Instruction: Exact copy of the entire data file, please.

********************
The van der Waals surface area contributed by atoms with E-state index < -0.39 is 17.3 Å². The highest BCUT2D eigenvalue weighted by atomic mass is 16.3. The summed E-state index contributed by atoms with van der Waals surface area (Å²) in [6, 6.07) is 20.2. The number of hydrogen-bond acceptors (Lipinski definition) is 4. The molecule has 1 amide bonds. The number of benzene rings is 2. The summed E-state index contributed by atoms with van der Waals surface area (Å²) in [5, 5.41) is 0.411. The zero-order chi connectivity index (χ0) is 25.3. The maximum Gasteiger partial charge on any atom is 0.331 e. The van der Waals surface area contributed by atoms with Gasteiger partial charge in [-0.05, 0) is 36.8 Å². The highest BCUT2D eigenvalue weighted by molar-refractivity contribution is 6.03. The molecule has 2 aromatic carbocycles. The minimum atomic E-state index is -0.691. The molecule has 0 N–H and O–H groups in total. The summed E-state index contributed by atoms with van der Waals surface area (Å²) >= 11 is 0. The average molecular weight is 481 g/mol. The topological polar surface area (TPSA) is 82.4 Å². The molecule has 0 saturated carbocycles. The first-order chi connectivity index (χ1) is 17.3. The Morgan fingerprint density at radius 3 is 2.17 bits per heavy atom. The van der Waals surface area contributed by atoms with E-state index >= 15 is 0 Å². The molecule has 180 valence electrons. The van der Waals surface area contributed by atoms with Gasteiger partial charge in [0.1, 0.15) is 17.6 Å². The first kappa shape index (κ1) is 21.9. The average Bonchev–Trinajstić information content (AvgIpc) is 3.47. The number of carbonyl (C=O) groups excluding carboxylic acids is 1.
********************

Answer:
The van der Waals surface area contributed by atoms with E-state index < -0.39 is 17.3 Å². The highest BCUT2D eigenvalue weighted by atomic mass is 16.3. The summed E-state index contributed by atoms with van der Waals surface area (Å²) in [6, 6.07) is 20.2. The number of hydrogen-bond acceptors (Lipinski definition) is 4. The molecule has 1 amide bonds. The number of benzene rings is 2. The summed E-state index contributed by atoms with van der Waals surface area (Å²) in [5, 5.41) is 0.411. The zero-order chi connectivity index (χ0) is 25.3. The maximum Gasteiger partial charge on any atom is 0.331 e. The van der Waals surface area contributed by atoms with Gasteiger partial charge in [-0.05, 0) is 36.8 Å². The highest BCUT2D eigenvalue weighted by molar-refractivity contribution is 6.03. The molecule has 2 aromatic carbocycles. The minimum atomic E-state index is -0.691. The molecule has 0 N–H and O–H groups in total. The summed E-state index contributed by atoms with van der Waals surface area (Å²) >= 11 is 0. The average molecular weight is 481 g/mol. The topological polar surface area (TPSA) is 82.4 Å². The molecule has 0 saturated carbocycles. The first-order chi connectivity index (χ1) is 17.3. The Morgan fingerprint density at radius 3 is 2.17 bits per heavy atom. The van der Waals surface area contributed by atoms with E-state index >= 15 is 0 Å². The molecule has 180 valence electrons. The van der Waals surface area contributed by atoms with Gasteiger partial charge in [0.1, 0.15) is 17.6 Å². The first kappa shape index (κ1) is 21.9. The average Bonchev–Trinajstić information content (AvgIpc) is 3.47. The number of carbonyl (C=O) groups excluding carboxylic acids is 1.